In usual practice, the fourth official assists the referee in the following ways:
In practice, the fourth official becomes a key member of the officiating team, who can watch the field and players and advise the referee on situations that are going on out of his sight. The fourth official keeps an extra set of records, and helps make sure the referee does not make a serious error such as cautioning the wrong player, or giving two cautions to the same player and forgetting to send off the player.
The fourth official played a significant role in the 2006 World Cup final when fourth official Luis Medina Cantalejo informed referee Horacio Elizondo of the headbutt of France's Zinédine Zidane against Marco Materazzi, resulting in Elizondo showing Zidane a red card and sending him from the field. French manager Raymond Domenech accused Cantalejo of using the replay board to initiate the process that led to Zidane's ejection, which would have broken FIFA rules, but FIFA maintained that Cantalejo did not breach any rules and acted properly.
The fourth official serves as a replacement official in the event that one of the other officials (referee or assistant referees) cannot continue officiating, usually through injury.
In situations where an assistant referee is unable to continue, the fourth official replaces that assistant referee. In situations where the referee is unable to continue, the fourth official replaces the referee directly, or the senior assistant referee replaces the referee, with the fourth official in turn taking an assistant's position. Competition rules are supposed to clarify which of these options is to occur. If for some reason it is not stated, then typically the official with the most refereeing experience (either the fourth official or the senior assistant referee) will replace the referee.
Assistants beyond those discussed above are generally uncommon. However, extra official roles have been trialled in a few international tournaments.
The fifth official (also known as the reserve assistant referee, or RAR) is an official meant to serve as a replacement for either of the assistant referees in the unlikely event of an injury or incident that would prevent the assistant from continuing the game. For matches in the 2006 World Cup, FIFA assigned five officials. The role of the fifth official is to assist the fourth official in a variety of tasks, and potentially be called upon to replace another match official if necessary, for example in the case of injury. If an assistant referee could not carry on his duties, the fifth official was to be the primary replacement, whereas the fourth official was the referee's primary replacement. This distinction was made to reflect the fact that assistant referees and referees perform different tasks.
The fifth official had access to television coverage of the match, but was not permitted to advise the on-field referees of any incidents they had missed. Speaking after the 2006 FIFA World Cup Final, Italy coach Marcello Lippi claimed that the referee had sent off France player Zinedine Zidane after receiving advice from "the fourth and fifth officials looking at the video at the edge of the pitch". These claims were subsequently denied by FIFA.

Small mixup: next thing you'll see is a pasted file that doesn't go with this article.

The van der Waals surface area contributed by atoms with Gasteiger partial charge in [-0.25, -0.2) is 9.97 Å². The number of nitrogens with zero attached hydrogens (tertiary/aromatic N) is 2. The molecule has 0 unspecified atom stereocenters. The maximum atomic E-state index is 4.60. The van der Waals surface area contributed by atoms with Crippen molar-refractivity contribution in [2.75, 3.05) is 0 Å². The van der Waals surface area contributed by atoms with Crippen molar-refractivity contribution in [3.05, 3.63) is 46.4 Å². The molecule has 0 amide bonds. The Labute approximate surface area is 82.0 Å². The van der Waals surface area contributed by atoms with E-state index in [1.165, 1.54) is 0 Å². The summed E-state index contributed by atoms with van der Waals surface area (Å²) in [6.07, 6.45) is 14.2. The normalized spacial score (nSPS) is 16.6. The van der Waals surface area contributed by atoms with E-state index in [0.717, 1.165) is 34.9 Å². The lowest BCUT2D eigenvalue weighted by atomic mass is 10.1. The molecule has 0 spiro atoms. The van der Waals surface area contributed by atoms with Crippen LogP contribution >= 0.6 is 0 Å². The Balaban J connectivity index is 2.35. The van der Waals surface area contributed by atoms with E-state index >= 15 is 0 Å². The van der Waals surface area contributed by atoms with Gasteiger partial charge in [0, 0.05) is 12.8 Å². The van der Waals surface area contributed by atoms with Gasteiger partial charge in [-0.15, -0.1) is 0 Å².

The additional assistant referee (AAR) is an official that assists the referee behind the goal line to assist the referee in observing any incident that may occur near the penalty area. Recent trials, for example at the 2009–10 UEFA Europa League group stage, have been started to make place for an additional two assistant referees to be added to the game, positioned behind the goal lines, to "ensure that the Laws of the Game are upheld, informing the referee of incidents of any kind that he may otherwise have missed, particularly in key areas of the field like the penalty area and its surroundings," but only informing the referee of their observations through a wireless communication system. Their positioning also gives a good view to assist the referee in "ghost goal"-type incidents. The trial was evaluated by IFAB technical experts.
This trial was later extended to the 2011–12 UEFA Champions League and qualifying games and the final tournament for the UEFA Euro 2012. Their reception has been mixed. Following a two-year experiment in the UEFA Champions League, Europa League and Euro 2012, as well as the AFC President's Cup and competitions in Brazil, France, Italy, Morocco and Qatar, the use of additional assistant referees was approved by the International Football Association Board (IFAB) in July 2012. Additional assistant referees were used in the 2013 Scottish Cup Final, the first time they had been utilised in a domestic match in Scottish football.
The video assistant referee (VAR) is an official that reviews decisions made by the head referee with the use of video footage and a headset for communication. Their use by competitions is optional.
|Wikimedia Commons has media related to Assistant referees.|
|Wikimedia Commons has media related to Fourth official.|